Sports Injuries

What are sports injuries?

Sports injuries can happen to young athletes at any level in any sport but also to any child or adolescent engaged in active play. Whether your child runs, jumps, throws, swims, dances, rows, skis or climbs, they may easily pull a muscle, twist an ankle or develop pain in a joint.

Sports Injuries at Seattle Children’s

Seattle Children’s experts work with families to diagnose, treat and prevent a wide range of sports injuries in children and teens of all abilities.

Our comprehensive sports medicine care involves:

  • Expert care for every athlete
    • Seattle Children’s has nationally recognized experts to take care of your child, whatever their sport, activity or ability level.
    • Minor injuries can sometimes be cared for at home. But many injuries – even those that seem minor – may require expert care from sports medicine doctors, advanced registered nurse practitioners, physician assistants, physical therapists, registered dietitians and sometimes surgeons in order to heal well.
  • Focus on injury prevention
    • Proper care for sports injuries helps get your child back to play as soon and as safely as possible. It’s also about preventing repeat or new injuries so your child can perform at their best.
    • We focus on getting your child healthy again and keeping them healthy as they get back into action.
  • Attention to the whole child
    • When children or adolescents are hurt in sports or other play, they need care from providers who know about growing bodies. Your team at Seattle Children’s is specially trained in pediatrics.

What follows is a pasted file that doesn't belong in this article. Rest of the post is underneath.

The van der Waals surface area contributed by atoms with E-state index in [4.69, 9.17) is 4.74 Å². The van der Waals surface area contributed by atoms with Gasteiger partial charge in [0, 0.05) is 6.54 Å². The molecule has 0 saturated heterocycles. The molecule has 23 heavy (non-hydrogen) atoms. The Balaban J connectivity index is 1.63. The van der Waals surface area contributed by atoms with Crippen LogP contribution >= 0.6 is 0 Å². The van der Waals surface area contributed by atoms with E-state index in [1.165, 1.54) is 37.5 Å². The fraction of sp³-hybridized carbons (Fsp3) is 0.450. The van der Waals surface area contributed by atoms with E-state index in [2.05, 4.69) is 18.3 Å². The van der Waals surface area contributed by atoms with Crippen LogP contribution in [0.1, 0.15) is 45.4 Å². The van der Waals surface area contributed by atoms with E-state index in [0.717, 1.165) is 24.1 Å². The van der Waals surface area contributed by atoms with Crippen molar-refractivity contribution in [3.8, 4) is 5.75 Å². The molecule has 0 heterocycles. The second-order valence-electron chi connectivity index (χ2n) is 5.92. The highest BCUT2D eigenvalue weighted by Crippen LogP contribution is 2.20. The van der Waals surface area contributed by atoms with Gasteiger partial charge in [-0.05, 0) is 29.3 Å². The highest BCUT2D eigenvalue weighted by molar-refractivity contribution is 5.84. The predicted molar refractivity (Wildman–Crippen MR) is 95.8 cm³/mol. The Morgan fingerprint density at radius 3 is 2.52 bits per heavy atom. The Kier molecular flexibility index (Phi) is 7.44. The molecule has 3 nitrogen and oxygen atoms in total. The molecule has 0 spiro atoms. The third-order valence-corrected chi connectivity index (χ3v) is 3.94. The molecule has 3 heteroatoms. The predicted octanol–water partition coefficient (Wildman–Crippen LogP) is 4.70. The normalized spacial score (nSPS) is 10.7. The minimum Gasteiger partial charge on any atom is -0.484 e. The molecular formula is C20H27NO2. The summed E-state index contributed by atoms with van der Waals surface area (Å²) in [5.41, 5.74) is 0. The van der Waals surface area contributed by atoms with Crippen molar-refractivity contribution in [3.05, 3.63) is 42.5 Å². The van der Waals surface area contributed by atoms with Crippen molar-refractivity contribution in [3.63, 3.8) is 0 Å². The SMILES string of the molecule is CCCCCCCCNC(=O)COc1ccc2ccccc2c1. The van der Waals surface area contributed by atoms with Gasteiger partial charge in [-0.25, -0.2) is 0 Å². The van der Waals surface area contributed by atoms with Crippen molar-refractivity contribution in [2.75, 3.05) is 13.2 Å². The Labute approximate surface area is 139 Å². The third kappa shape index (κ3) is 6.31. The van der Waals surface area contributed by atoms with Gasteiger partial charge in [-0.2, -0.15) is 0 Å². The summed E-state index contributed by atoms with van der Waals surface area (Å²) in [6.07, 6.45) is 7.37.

• We provide coordinated, thorough care geared to your child’s exact stage of development. We consider your child’s age, feelings, goals, nutrition, growth and more.
  • Evidence-based treatment
    • Depending on your child’s injury, treatment could include both surgical and nonsurgical options, such as rehabilitation and nutrition.
    • We base your child’s treatment on the latest research about what works.

Common Sports Injuries

These are some of the most common sports injuries that happen to children and teens. 

  • Strains, sprains and tendonitis

    Strains happen when muscles or tendons get stretched too far or partially torn. Sprains happen when ligaments are stretched or torn. In tendonitis, a tendon becomes swollen and painful.

    Often you can take care of minor strains and sprains or tendonitis at home. But it’s important, especially with sprains, to check for broken bones or other problems and make sure the damage heals well.

    Read more about:


  • Growth-plate injuries

    When children or adolescents sprain ligaments, break bones or have other sports injuries, they may damage their growth plates.